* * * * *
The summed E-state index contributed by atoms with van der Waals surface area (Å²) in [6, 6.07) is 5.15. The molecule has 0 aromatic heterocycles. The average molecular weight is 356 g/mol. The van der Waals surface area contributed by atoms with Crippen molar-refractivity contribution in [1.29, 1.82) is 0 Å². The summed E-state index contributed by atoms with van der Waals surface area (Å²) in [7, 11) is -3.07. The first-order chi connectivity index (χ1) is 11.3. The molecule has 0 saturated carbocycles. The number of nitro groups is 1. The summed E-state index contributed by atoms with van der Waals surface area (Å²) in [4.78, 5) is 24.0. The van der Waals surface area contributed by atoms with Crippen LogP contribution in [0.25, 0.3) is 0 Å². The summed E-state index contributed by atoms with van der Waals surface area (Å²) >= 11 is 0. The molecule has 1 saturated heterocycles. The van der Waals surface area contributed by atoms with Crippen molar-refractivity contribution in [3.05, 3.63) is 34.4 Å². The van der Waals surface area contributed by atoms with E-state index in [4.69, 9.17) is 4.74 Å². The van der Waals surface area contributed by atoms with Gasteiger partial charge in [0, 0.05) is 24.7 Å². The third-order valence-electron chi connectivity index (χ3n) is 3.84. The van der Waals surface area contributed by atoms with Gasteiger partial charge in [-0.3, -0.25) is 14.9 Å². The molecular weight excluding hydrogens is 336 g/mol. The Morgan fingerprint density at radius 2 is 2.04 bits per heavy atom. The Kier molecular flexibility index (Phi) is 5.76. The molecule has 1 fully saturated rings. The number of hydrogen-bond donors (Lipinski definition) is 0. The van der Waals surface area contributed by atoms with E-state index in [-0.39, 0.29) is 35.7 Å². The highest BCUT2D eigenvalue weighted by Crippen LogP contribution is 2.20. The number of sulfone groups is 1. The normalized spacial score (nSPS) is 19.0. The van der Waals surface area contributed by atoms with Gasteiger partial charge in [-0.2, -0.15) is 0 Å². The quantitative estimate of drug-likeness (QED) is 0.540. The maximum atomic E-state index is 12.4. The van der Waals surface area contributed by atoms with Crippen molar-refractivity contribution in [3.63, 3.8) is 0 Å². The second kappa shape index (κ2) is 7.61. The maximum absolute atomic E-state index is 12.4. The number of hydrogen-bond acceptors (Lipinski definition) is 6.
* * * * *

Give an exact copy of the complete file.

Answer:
The summed E-state index contributed by atoms with van der Waals surface area (Å²) in [6, 6.07) is 5.15. The molecule has 0 aromatic heterocycles. The average molecular weight is 356 g/mol. The van der Waals surface area contributed by atoms with Crippen molar-refractivity contribution in [1.29, 1.82) is 0 Å². The summed E-state index contributed by atoms with van der Waals surface area (Å²) in [7, 11) is -3.07. The first-order chi connectivity index (χ1) is 11.3. The molecule has 0 saturated carbocycles. The number of nitro groups is 1. The summed E-state index contributed by atoms with van der Waals surface area (Å²) in [4.78, 5) is 24.0. The van der Waals surface area contributed by atoms with Crippen LogP contribution in [0.25, 0.3) is 0 Å². The summed E-state index contributed by atoms with van der Waals surface area (Å²) >= 11 is 0. The molecule has 1 saturated heterocycles. The van der Waals surface area contributed by atoms with Crippen molar-refractivity contribution in [3.05, 3.63) is 34.4 Å². The van der Waals surface area contributed by atoms with E-state index in [4.69, 9.17) is 4.74 Å². The van der Waals surface area contributed by atoms with Gasteiger partial charge in [0, 0.05) is 24.7 Å². The third-order valence-electron chi connectivity index (χ3n) is 3.84. The van der Waals surface area contributed by atoms with Gasteiger partial charge in [-0.3, -0.25) is 14.9 Å². The molecular weight excluding hydrogens is 336 g/mol. The Morgan fingerprint density at radius 2 is 2.04 bits per heavy atom. The Kier molecular flexibility index (Phi) is 5.76. The molecule has 1 fully saturated rings. The number of hydrogen-bond donors (Lipinski definition) is 0. The van der Waals surface area contributed by atoms with E-state index in [-0.39, 0.29) is 35.7 Å². The highest BCUT2D eigenvalue weighted by Crippen LogP contribution is 2.20. The number of sulfone groups is 1. The normalized spacial score (nSPS) is 19.0. The van der Waals surface area contributed by atoms with Gasteiger partial charge in [-0.2, -0.15) is 0 Å². The quantitative estimate of drug-likeness (QED) is 0.540. The maximum atomic E-state index is 12.4. The van der Waals surface area contributed by atoms with Crippen molar-refractivity contribution in [3.63, 3.8) is 0 Å². The second kappa shape index (κ2) is 7.61. The maximum absolute atomic E-state index is 12.4. The number of hydrogen-bond acceptors (Lipinski definition) is 6.